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Unformatted text preview: 125:306 Biomedical Kinetics and Thermodynamics Instructor: Prof. Francois Berthiaume BME217 [email protected] Teaching Assistant: Daniel S. Duffield [email protected] Nuts and Bolts • Syllabus, homeworks, etc. on sakai.rutgers.edu • Goals: – Provide fundamental understanding of thermodynamics and kinetics as applied to physiology and biomedical technologies. Based on these principles, you should be able to: – apply mass and energy conservation equations to biological phases and reactions – use thermodynamic equations to quantify biomolecular binding interactions and energy interchanges in biochemical systems (e.g., metabolism, membrane transport) – use kinetic analysis to understand biomolecular rate processes (e.g., enzyme catalysis) and to describe systemslevel physiological phenomena (e.g., pharmacokinetics) Nuts and Bolts • Textbooks Tinoco, Jr., K. Sauer, J.C. Wang, and J. Puglisi, Physical Chemistry: Principles and Applications in Biological Systems, 4 th ed . PrenticeHall, Englewood Cliffs, NJ, 2002. R.L. Fournier. Basic Transport Phenomena in Biomedical Engineering. Taylor and Francis, Philadelphia, PA, 1999. • Grading Problem sets 20% Quizzes 10%  the lowest is dropped Midterm I 20% Midterm II 20% your best exam is weighed 30% Final exam 30% Total 100% Nuts and Bolts • Problem sets – assigned > 1 week in advance – you may work with others, but each student must turn in their own work and solutions – Homeworks are to be handed in at the beginning of class , not the end – show your work as the method is more important than the answer. • Quizzes – typically 20 min – based on recent material – lowest quiz score will be dropped Nuts and Bolts • Exams – 3 exams (2 midterms and final) – each exam emphasizes what was covered since last exam – final is not cumulative in the usual sense but you will still...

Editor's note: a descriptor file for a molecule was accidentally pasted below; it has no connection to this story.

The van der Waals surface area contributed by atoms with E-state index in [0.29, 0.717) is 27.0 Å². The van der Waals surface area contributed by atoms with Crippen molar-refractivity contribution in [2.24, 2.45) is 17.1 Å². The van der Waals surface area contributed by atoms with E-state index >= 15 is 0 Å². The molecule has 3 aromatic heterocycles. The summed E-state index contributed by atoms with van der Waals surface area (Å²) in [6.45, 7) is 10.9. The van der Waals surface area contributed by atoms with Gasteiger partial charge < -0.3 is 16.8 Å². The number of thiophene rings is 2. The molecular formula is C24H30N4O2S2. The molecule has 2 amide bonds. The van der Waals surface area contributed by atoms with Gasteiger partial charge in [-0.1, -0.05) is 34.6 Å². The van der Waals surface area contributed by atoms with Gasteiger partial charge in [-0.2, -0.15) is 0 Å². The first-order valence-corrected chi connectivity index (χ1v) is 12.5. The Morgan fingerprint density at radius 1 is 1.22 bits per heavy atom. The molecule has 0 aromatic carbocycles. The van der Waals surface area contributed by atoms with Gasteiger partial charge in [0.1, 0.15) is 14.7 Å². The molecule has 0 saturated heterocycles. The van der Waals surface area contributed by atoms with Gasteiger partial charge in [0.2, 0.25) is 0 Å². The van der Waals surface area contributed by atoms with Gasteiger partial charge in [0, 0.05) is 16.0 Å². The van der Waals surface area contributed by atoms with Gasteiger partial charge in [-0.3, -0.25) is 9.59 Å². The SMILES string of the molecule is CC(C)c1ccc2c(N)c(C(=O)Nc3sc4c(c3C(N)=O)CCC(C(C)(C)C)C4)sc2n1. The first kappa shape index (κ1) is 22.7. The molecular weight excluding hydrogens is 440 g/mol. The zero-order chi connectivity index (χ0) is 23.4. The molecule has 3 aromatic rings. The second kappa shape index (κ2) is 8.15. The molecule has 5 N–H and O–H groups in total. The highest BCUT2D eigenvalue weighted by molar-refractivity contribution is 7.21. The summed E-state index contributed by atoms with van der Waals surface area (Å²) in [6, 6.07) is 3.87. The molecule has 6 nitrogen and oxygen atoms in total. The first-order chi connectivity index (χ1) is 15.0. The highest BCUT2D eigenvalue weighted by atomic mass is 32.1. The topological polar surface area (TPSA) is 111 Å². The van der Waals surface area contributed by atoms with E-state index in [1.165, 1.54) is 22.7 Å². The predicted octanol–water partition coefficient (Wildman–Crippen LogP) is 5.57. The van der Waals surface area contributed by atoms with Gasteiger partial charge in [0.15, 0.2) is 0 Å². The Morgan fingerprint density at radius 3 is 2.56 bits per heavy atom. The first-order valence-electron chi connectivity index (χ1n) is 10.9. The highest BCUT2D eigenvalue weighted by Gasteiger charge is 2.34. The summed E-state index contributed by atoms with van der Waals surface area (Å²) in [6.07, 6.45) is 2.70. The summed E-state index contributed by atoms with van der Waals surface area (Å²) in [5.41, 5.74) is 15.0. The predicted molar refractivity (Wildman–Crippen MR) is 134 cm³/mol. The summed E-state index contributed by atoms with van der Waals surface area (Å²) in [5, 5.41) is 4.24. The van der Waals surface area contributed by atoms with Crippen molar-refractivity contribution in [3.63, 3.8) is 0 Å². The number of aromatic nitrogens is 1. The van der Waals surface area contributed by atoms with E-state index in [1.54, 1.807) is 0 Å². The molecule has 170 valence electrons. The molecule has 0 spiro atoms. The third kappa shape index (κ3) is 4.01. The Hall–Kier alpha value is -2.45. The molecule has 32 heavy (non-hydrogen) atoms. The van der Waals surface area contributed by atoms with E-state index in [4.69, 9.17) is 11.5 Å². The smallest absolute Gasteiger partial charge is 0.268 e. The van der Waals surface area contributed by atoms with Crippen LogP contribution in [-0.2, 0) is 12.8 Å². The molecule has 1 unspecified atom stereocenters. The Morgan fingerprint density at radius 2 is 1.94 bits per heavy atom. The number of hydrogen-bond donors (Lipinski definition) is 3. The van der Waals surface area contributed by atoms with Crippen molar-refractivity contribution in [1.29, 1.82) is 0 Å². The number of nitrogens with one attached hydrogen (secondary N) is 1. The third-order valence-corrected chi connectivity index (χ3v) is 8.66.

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 Spring '09
 Energy, engineering point, useful energy

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